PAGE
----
9 A new role for faith communities? Previous government may have appeared ambivalent on faith at times but there have always been opportunities to do business. Pockets of resistance to faith within some LA’s - postcode lottery Positive rhetoric from Coalition Govt on faith. What’s new in the Big Society for faith communities? As challenging to faith based organisations as to the rest of the voluntary sector Where’s the bacon? 9

10 ‘If it can’t be measured it doesn’t exist’ stories v statistics what is the added value faith brings? 10

11 Previous Research – Faith in England’s Northwest, 2003 100% survey of places of worship of 9 major world faiths 2001 census records religious identity of individuals 54% resp - 68.9% Sikh, 53% Jewish, 50% Baha’i, 43% Moslem, 39% Hindu No extrapolation! 11

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14 Faith as Social Capital presence matches population density strongest in areas of highest social need activities other than worship*** resource rich but cash poor strength in volunteers and buildings ready made network for service delivery 14

15 Economic Impact Assessment, 2005 £90.7m - £94.9m per annum Not including faith based organisations Nor schools (46% primary, 28% secondary in the NW) Nor procurement and employment (NHS?) 15

16 Faith in England’s Northwest: how faith communities contribute to social and economic well being (NWDA 2009) Based on research undertaken by the Change Institute for the Churches’ Officer for the North West Supported by the Northwest Regional Development Agency, the lead RDA on faith issues nationally 16

17 Purpose of this Research To examine in further detail: Why faith groups become involved in social action How their activity fits with wider public policy agendas Whether they bring anything distinctive How faith groups operate and their diversity of organisational structures The high levels of social capital that they generate AND To draw out key messages on the relationship between public bodies and faith groups 17

18 Twelve Case Studies Different faith backgrounds Different types of activity Different locations Large and small Research conducted by the Change Institute between December 2008 and February 2009 18

19 Individual Projects I Building Bridges Burnley: Inter-faith Better understanding between different faiths; celebrating diversity; promotion of social cohesion Catholic Children’s Society, Halton: Christian – mental health needs of children & young people In partnership with Halton Emotional Health & Wellbeing Partnership 19

20 Individual Projects II Cumbria Reducing Offending Partnership Trust (CROPT): Ecumenical Christian - Support for offenders in the community Reduce re-offending; employment skills ExChange Blackburn: Anglican/Muslim - Cathedral based Community cohesion through public dialogue, exhibitions, workshops & outreach activity 20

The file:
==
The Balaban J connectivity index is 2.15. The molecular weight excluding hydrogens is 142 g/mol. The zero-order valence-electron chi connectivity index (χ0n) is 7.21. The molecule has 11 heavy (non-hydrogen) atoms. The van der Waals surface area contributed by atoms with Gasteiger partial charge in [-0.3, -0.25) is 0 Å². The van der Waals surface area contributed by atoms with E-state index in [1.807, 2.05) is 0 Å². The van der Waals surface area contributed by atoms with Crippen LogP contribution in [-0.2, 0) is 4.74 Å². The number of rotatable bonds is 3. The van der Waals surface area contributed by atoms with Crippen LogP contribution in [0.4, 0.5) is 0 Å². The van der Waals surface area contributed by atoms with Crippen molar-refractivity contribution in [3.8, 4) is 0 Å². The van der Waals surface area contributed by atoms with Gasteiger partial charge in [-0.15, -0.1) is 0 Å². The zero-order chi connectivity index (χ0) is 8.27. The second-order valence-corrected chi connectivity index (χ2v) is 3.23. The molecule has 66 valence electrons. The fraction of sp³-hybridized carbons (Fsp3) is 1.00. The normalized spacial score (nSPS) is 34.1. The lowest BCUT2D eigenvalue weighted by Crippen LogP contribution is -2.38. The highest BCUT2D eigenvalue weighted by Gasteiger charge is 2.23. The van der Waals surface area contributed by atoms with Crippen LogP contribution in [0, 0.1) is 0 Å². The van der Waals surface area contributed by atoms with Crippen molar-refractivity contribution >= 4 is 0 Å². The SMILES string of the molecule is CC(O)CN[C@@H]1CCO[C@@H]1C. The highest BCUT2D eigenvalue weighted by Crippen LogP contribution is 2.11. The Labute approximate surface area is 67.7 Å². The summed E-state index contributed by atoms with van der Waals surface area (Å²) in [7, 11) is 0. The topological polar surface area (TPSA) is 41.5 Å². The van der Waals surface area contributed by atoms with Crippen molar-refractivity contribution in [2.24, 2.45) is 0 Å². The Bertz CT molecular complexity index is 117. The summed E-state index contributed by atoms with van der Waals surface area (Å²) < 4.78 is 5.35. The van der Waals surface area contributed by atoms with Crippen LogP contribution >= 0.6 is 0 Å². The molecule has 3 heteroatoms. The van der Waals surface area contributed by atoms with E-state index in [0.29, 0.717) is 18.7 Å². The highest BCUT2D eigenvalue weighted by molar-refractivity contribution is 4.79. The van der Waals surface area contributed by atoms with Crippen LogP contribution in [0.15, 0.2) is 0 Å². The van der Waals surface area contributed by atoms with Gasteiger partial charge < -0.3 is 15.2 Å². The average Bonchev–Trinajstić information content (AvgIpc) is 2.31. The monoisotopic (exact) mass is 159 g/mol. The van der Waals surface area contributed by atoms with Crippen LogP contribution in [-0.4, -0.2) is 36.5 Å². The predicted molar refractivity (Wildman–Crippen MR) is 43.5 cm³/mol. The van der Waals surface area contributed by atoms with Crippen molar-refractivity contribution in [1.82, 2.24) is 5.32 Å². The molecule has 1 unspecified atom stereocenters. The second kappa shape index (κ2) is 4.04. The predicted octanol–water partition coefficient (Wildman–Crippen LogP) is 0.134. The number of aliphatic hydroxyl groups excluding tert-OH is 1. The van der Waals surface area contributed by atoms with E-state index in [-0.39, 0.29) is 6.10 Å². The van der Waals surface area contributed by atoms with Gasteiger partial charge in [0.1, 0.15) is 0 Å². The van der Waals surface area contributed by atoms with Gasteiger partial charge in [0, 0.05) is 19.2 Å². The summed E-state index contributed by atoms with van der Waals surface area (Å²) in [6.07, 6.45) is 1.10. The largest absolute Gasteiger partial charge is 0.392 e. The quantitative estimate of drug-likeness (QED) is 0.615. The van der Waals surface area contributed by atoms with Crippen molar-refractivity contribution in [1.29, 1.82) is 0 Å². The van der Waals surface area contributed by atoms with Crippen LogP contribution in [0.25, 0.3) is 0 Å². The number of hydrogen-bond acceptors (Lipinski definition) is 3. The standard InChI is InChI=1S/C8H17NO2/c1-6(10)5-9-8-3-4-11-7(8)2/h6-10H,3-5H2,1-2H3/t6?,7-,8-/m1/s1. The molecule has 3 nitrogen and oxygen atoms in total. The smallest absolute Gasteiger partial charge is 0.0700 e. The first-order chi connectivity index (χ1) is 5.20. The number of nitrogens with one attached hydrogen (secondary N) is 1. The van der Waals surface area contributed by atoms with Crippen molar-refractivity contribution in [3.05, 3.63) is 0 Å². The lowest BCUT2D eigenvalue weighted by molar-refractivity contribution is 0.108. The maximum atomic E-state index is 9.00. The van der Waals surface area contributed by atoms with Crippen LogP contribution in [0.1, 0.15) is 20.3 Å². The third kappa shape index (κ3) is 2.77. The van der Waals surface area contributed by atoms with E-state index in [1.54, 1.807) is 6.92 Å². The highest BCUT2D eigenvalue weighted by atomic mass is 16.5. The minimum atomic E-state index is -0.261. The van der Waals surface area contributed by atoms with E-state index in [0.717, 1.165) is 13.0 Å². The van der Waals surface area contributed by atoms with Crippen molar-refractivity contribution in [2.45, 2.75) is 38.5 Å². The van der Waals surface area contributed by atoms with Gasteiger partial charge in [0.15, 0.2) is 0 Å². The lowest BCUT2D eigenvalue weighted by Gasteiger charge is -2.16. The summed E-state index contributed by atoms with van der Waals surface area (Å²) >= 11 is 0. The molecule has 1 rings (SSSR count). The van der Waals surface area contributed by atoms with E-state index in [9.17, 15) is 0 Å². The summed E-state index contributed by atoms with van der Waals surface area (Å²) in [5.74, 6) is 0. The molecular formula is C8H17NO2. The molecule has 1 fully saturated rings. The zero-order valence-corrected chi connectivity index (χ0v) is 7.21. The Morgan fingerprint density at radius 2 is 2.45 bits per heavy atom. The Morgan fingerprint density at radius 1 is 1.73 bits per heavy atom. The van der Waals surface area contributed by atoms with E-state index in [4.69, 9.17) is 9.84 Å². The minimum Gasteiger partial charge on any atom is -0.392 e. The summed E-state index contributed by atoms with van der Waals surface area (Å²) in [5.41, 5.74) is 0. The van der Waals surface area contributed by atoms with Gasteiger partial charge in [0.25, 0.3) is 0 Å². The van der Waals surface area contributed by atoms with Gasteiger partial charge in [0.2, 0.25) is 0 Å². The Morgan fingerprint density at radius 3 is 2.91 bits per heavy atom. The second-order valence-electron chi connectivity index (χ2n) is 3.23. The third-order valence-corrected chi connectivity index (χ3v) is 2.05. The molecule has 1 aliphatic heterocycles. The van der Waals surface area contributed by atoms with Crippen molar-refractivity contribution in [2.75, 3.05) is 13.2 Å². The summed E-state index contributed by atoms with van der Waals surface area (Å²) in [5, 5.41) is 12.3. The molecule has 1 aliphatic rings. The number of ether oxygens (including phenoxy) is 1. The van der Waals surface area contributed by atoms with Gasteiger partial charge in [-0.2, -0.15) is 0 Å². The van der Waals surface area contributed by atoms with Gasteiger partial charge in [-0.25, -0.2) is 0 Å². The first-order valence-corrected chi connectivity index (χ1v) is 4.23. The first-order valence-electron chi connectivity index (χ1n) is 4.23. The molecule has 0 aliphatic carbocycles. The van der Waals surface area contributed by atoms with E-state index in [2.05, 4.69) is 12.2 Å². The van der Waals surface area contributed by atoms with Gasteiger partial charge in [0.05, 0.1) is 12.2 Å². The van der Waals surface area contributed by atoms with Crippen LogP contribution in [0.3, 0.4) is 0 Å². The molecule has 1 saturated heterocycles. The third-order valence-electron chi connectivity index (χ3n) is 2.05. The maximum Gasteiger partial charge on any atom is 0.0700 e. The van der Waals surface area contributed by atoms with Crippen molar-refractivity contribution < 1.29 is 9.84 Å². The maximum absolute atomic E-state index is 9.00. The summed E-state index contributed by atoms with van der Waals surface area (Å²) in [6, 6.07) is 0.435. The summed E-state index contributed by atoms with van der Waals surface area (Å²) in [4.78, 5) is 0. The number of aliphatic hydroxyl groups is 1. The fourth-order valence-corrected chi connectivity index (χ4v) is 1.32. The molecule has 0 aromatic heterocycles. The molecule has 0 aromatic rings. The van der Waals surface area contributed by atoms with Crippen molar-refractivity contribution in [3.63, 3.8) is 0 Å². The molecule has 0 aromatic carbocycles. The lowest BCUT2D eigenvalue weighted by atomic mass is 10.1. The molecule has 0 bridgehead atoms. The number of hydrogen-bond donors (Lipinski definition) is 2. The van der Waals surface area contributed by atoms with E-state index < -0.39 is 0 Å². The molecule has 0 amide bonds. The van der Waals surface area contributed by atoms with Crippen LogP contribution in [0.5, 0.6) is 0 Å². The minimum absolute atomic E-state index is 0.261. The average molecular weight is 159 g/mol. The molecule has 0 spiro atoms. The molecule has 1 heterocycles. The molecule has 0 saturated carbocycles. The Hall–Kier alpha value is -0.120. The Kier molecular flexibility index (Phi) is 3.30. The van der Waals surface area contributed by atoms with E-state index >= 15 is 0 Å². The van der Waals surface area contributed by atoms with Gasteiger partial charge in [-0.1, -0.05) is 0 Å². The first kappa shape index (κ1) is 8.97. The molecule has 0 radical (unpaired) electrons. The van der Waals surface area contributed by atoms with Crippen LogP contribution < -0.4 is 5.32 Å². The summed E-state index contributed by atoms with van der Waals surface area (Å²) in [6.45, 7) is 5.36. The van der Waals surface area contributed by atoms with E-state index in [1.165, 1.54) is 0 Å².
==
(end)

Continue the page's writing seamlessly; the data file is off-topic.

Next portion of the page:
21 Individual Projects III Faiths4Change: Anglican/Multi-faith; Liverpool/Regional neighbourhood environmental projects; climate change & skills development Gujurat Hindu Society, Preston: Hindu; 2 nd largest in the UK Religious, cultural and social activity – facilities widely used by wider community & public agencies 21

22 Individual Projects IV Manchester Jewish Museum: Former Synagogue - Educational project Young people & adults learning about Jewish culture & social history Al-Hilal Community Project: Khizra Mosque, Cheetham Hill, M/C Needs of Muslim community; building bridges across faith communities 22

23 Individual Projects V Oaks House, Skelmersdale: Christian: new Anglican church in a deprived community Engagement with Surestart, schools and Skelmersdale Food Initiative Rainbow Haven, Manchester: Christian (URC) & East Manchester Community Association Working with individuals and communities at risk of social exclusion 23

24 Individual Projects VI Sikh Community Centre, Liverpool: Religious and social needs of Sikh community Partnership with statutory services & community outreach St Luke’s: The Art Project, Manchester: Christian (CofE) Artist in residence working with people with emotional & mental health needs 24

25 Organisational Characteristics I Volunteers ‘We are always wearing two hats, we all muck in with the day to day work of the centre’ Wider Institutional Structures: ability to call on contacts for information & expertise at a city-wide, regional or even national level Lack of hierarchy: ‘a big heart and an awful lot of passion, you can hear it, you can feel it’ – high levels of commitment & collective ownership enable greater responsiveness to emerging needs Charismatic Individuals: ‘I have so much respect for her...she will go down as a legend in Runcorn’ Management Boards: bring crucial knowledge of public structures and professional experience; reflect diversity but can perpetuate generation gap and be predominantly male led 25